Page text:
Posted by Bettierage (Baltimore, Maryland) on 10/06/2014

Thank you for all the testimonials!

I have a 16-year-old, Butch Catsidy, who has been with me since he was 3 months old. To say this cat has my heart is a huge understatement. He has always been prone to seemingly random sneezing fits. I think he has feline herpes virus, but three different vets have seen him over the years and weren't concerned about it. None of our other cats are afflicted, so I've been told it's just a fact of Butch's life.

Last Sunday, his regular sneezing turned into a full-blown URI. He got some antibiotics, as well as some Tramadol because he had basically developed nose plugs from all the discharge. Removing those so he could breathe and constantly trying to clean out his nose was apparently very painful. By Wednesday, I'd managed to remove all the blockage and keep it clear, but he wasn't eating at all. The antibiotics had nauseated him, and at one point, he threw up what looked like nothing more than nasal drainage. He had at least managed to hydrate with no problems since the illness started, but at three days with no food, I was beginning to fear the worst. Plus, he still had a rattle in his throat from phlegm. Then I saw the bottle of ACV and remembered my grandmother swore by it for all her minor ailments. I found this site when trying to determine if it was safe for cats.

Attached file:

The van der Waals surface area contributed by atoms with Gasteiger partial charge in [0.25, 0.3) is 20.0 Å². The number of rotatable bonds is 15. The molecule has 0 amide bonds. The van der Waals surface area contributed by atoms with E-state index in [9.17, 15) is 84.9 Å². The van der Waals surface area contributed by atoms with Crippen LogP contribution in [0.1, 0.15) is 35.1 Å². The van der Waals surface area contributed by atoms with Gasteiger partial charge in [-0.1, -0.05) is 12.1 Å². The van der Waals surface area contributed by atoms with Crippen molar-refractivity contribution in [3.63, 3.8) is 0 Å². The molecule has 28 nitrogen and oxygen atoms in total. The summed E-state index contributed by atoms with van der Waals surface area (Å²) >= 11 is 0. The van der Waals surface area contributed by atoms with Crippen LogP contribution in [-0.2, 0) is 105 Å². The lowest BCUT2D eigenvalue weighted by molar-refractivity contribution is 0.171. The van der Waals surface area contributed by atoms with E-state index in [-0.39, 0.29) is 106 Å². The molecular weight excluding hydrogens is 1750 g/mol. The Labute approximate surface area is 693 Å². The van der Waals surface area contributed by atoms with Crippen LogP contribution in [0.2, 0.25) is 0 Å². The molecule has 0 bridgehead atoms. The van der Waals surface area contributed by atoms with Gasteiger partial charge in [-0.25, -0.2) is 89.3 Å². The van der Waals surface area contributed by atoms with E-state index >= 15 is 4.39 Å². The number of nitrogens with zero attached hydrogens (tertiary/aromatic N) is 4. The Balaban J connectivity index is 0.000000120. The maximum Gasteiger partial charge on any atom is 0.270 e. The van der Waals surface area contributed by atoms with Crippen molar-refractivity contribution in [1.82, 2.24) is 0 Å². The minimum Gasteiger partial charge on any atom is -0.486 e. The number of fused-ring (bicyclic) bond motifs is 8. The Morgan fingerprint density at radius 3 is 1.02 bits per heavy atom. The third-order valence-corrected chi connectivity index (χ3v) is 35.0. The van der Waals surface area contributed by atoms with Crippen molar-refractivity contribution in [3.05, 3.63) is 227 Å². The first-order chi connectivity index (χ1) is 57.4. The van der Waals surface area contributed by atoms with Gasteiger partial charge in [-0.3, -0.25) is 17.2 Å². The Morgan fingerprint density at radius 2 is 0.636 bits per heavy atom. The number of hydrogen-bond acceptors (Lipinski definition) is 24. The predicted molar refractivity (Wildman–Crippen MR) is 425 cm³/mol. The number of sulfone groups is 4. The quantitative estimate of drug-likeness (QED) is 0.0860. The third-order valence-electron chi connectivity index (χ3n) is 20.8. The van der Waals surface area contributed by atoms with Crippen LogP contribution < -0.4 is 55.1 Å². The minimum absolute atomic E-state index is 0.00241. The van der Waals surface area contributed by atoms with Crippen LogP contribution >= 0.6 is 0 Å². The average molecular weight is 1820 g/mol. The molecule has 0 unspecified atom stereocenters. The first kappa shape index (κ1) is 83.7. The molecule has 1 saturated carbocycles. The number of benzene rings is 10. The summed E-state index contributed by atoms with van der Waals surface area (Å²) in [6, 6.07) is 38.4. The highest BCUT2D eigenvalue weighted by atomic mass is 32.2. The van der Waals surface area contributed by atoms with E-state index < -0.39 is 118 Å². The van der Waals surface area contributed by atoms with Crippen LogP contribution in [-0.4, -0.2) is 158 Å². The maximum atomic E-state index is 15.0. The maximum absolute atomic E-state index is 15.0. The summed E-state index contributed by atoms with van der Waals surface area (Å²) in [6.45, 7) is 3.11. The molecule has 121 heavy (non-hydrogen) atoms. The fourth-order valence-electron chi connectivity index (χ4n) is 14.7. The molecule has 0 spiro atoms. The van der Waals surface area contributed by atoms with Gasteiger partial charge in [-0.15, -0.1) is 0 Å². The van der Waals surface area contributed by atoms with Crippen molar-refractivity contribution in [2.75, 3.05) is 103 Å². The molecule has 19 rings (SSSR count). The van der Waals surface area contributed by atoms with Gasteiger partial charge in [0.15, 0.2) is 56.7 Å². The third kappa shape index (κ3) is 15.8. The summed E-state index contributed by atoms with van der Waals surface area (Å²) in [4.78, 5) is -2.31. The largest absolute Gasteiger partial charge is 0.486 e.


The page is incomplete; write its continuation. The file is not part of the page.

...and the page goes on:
Wednesday night, I put some ACV in his water. I also got some cereal because he is fascinated with bowls and spoons, and when I eat from a bowl he becomes very interested. I didn't want to give him milk, but at that point, any calories were good calories. I set up three bowls by his water dish - the milk, some gravy, and some soft canned food. By Thursday morning, he'd moved on to the gravy. So I diluted some ACV in water and rubbed some on his front paws, as well as on his neck. He continued with the gravy off and on throughout the day. I had a meeting I had to go that night, and I put more ACV on his paws and neck before I left. I was gone for about five hours, and I came home to a completely different cat than the one I left. The only rattling he was doing was purring, and he was bouncy and playful again and - most importantly - ravenous. He followed me into the kitchen and yelled at me, as he usually does, so I opened a can of his favorite sardine flavor food. He went crazy over it. We continued feeding him small meals all day and night Friday. Saturday, I was texting my husband when the sunlight caught my phone and cast a light on the back of the sofa. Butch went nuts chasing it! And his nose was totally cleared and back to pink.